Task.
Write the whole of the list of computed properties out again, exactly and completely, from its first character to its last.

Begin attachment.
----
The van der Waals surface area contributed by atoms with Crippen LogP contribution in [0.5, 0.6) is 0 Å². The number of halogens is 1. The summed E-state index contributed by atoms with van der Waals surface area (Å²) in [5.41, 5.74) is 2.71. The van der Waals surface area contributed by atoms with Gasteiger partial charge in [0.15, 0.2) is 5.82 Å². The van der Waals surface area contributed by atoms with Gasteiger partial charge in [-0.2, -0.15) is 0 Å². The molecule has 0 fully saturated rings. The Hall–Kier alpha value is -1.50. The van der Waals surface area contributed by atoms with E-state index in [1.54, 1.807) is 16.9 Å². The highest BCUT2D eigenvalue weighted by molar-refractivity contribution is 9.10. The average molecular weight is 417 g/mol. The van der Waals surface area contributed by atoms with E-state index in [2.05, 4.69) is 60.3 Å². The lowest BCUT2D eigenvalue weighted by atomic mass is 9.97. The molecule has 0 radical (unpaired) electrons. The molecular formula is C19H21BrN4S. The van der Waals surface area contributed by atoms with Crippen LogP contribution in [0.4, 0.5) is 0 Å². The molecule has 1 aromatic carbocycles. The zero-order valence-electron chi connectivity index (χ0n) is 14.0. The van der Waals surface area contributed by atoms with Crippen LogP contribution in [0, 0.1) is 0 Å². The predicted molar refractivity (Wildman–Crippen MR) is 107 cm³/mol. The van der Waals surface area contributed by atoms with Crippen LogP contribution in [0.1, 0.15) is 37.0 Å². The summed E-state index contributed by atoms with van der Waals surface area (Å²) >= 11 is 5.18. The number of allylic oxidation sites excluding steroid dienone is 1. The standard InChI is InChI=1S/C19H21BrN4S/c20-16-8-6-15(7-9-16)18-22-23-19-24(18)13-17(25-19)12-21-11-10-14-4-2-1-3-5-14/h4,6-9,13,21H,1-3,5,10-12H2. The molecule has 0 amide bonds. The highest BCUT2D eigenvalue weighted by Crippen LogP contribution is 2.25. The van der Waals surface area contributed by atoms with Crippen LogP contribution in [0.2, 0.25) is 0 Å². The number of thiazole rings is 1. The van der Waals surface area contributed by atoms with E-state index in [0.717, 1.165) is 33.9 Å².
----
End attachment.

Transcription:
The van der Waals surface area contributed by atoms with Crippen LogP contribution in [0.5, 0.6) is 0 Å². The number of halogens is 1. The summed E-state index contributed by atoms with van der Waals surface area (Å²) in [5.41, 5.74) is 2.71. The van der Waals surface area contributed by atoms with Gasteiger partial charge in [0.15, 0.2) is 5.82 Å². The van der Waals surface area contributed by atoms with Gasteiger partial charge in [-0.2, -0.15) is 0 Å². The molecule has 0 fully saturated rings. The Hall–Kier alpha value is -1.50. The van der Waals surface area contributed by atoms with E-state index in [1.54, 1.807) is 16.9 Å². The highest BCUT2D eigenvalue weighted by molar-refractivity contribution is 9.10. The average molecular weight is 417 g/mol. The van der Waals surface area contributed by atoms with E-state index in [2.05, 4.69) is 60.3 Å². The lowest BCUT2D eigenvalue weighted by atomic mass is 9.97. The molecule has 0 radical (unpaired) electrons. The molecular formula is C19H21BrN4S. The van der Waals surface area contributed by atoms with Crippen LogP contribution in [0.4, 0.5) is 0 Å². The molecule has 1 aromatic carbocycles. The zero-order valence-electron chi connectivity index (χ0n) is 14.0. The van der Waals surface area contributed by atoms with Crippen LogP contribution in [0, 0.1) is 0 Å². The predicted molar refractivity (Wildman–Crippen MR) is 107 cm³/mol. The van der Waals surface area contributed by atoms with Crippen LogP contribution in [0.1, 0.15) is 37.0 Å². The summed E-state index contributed by atoms with van der Waals surface area (Å²) >= 11 is 5.18. The number of allylic oxidation sites excluding steroid dienone is 1. The standard InChI is InChI=1S/C19H21BrN4S/c20-16-8-6-15(7-9-16)18-22-23-19-24(18)13-17(25-19)12-21-11-10-14-4-2-1-3-5-14/h4,6-9,13,21H,1-3,5,10-12H2. The molecule has 0 amide bonds. The highest BCUT2D eigenvalue weighted by Crippen LogP contribution is 2.25. The van der Waals surface area contributed by atoms with Crippen LogP contribution in [0.2, 0.25) is 0 Å². The number of thiazole rings is 1. The van der Waals surface area contributed by atoms with E-state index in [0.717, 1.165) is 33.9 Å².